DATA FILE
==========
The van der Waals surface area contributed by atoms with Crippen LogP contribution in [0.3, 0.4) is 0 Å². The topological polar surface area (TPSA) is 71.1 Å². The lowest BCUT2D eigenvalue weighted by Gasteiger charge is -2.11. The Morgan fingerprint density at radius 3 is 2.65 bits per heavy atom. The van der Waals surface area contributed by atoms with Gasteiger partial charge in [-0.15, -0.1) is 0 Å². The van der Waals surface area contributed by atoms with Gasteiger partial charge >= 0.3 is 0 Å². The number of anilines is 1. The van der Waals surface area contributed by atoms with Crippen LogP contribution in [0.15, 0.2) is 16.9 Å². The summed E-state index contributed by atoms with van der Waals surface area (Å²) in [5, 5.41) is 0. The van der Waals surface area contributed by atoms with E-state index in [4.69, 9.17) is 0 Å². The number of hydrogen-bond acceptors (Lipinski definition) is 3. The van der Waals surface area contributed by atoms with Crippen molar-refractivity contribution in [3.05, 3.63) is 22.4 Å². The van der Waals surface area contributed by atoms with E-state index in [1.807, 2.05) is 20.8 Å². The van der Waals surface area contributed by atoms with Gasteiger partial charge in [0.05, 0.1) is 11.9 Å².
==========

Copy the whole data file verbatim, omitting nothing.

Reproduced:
The van der Waals surface area contributed by atoms with Crippen LogP contribution in [0.3, 0.4) is 0 Å². The topological polar surface area (TPSA) is 71.1 Å². The lowest BCUT2D eigenvalue weighted by Gasteiger charge is -2.11. The Morgan fingerprint density at radius 3 is 2.65 bits per heavy atom. The van der Waals surface area contributed by atoms with Gasteiger partial charge in [-0.15, -0.1) is 0 Å². The van der Waals surface area contributed by atoms with Gasteiger partial charge >= 0.3 is 0 Å². The number of anilines is 1. The van der Waals surface area contributed by atoms with Crippen LogP contribution in [0.15, 0.2) is 16.9 Å². The summed E-state index contributed by atoms with van der Waals surface area (Å²) in [5, 5.41) is 0. The van der Waals surface area contributed by atoms with E-state index in [4.69, 9.17) is 0 Å². The number of hydrogen-bond acceptors (Lipinski definition) is 3. The van der Waals surface area contributed by atoms with Crippen molar-refractivity contribution in [3.05, 3.63) is 22.4 Å². The van der Waals surface area contributed by atoms with E-state index in [1.807, 2.05) is 20.8 Å². The van der Waals surface area contributed by atoms with Gasteiger partial charge in [0.05, 0.1) is 11.9 Å².